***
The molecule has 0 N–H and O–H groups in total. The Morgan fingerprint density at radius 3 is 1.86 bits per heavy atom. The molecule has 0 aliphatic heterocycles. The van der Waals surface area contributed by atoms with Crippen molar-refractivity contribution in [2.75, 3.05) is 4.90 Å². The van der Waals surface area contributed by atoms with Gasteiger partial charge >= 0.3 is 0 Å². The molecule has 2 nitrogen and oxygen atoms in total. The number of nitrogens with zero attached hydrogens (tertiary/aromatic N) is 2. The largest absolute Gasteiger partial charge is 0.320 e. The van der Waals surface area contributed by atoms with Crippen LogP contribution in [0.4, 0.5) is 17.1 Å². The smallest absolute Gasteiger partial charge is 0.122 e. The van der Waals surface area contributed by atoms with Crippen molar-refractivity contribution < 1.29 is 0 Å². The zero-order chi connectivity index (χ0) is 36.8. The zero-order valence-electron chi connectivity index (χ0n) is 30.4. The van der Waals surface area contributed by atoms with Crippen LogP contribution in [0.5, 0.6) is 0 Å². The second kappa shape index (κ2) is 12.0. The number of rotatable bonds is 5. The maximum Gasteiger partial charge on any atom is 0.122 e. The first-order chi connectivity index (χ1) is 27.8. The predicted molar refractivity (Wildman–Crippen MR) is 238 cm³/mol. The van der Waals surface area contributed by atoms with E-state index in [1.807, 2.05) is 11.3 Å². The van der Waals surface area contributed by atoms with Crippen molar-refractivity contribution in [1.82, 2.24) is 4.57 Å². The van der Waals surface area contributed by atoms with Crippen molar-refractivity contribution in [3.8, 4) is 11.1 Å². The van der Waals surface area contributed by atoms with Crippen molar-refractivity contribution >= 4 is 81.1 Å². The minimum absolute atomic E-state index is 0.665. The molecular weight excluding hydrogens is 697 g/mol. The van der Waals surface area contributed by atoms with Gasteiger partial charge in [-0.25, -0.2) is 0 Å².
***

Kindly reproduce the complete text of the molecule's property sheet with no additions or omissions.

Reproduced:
The molecule has 0 N–H and O–H groups in total. The Morgan fingerprint density at radius 3 is 1.86 bits per heavy atom. The molecule has 0 aliphatic heterocycles. The van der Waals surface area contributed by atoms with Crippen molar-refractivity contribution in [2.75, 3.05) is 4.90 Å². The van der Waals surface area contributed by atoms with Gasteiger partial charge >= 0.3 is 0 Å². The molecule has 2 nitrogen and oxygen atoms in total. The number of nitrogens with zero attached hydrogens (tertiary/aromatic N) is 2. The largest absolute Gasteiger partial charge is 0.320 e. The van der Waals surface area contributed by atoms with Crippen LogP contribution in [0.4, 0.5) is 17.1 Å². The smallest absolute Gasteiger partial charge is 0.122 e. The van der Waals surface area contributed by atoms with Crippen molar-refractivity contribution < 1.29 is 0 Å². The zero-order chi connectivity index (χ0) is 36.8. The zero-order valence-electron chi connectivity index (χ0n) is 30.4. The van der Waals surface area contributed by atoms with Crippen LogP contribution in [0.5, 0.6) is 0 Å². The second kappa shape index (κ2) is 12.0. The number of rotatable bonds is 5. The maximum Gasteiger partial charge on any atom is 0.122 e. The first-order chi connectivity index (χ1) is 27.8. The predicted molar refractivity (Wildman–Crippen MR) is 238 cm³/mol. The van der Waals surface area contributed by atoms with E-state index in [1.807, 2.05) is 11.3 Å². The van der Waals surface area contributed by atoms with Crippen molar-refractivity contribution in [1.82, 2.24) is 4.57 Å². The van der Waals surface area contributed by atoms with Crippen molar-refractivity contribution in [3.8, 4) is 11.1 Å². The van der Waals surface area contributed by atoms with Crippen molar-refractivity contribution >= 4 is 81.1 Å². The minimum absolute atomic E-state index is 0.665. The molecular weight excluding hydrogens is 697 g/mol. The van der Waals surface area contributed by atoms with Gasteiger partial charge in [-0.25, -0.2) is 0 Å².